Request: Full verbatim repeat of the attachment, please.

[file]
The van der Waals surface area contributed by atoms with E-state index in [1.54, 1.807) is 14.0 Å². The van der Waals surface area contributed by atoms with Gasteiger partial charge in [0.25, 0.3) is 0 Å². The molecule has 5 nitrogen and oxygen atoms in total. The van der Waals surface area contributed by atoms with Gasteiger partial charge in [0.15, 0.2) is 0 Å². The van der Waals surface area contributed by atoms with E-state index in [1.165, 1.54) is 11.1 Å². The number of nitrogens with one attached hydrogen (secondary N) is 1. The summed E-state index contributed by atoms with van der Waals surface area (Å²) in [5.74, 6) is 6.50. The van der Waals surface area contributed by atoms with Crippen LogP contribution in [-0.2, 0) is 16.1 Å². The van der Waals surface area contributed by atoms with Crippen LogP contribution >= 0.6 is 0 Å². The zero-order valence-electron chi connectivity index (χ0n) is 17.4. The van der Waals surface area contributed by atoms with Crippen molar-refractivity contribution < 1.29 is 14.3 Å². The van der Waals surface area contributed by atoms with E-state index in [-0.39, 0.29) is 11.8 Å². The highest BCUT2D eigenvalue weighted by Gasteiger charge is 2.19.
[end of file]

The van der Waals surface area contributed by atoms with E-state index in [1.54, 1.807) is 14.0 Å². The van der Waals surface area contributed by atoms with Gasteiger partial charge in [0.25, 0.3) is 0 Å². The molecule has 5 nitrogen and oxygen atoms in total. The van der Waals surface area contributed by atoms with Gasteiger partial charge in [0.15, 0.2) is 0 Å². The van der Waals surface area contributed by atoms with E-state index in [1.165, 1.54) is 11.1 Å². The number of nitrogens with one attached hydrogen (secondary N) is 1. The summed E-state index contributed by atoms with van der Waals surface area (Å²) in [5.74, 6) is 6.50. The van der Waals surface area contributed by atoms with Crippen LogP contribution in [-0.2, 0) is 16.1 Å². The van der Waals surface area contributed by atoms with Crippen LogP contribution >= 0.6 is 0 Å². The zero-order valence-electron chi connectivity index (χ0n) is 17.4. The van der Waals surface area contributed by atoms with Crippen molar-refractivity contribution < 1.29 is 14.3 Å². The van der Waals surface area contributed by atoms with E-state index in [-0.39, 0.29) is 11.8 Å². The highest BCUT2D eigenvalue weighted by Gasteiger charge is 2.19.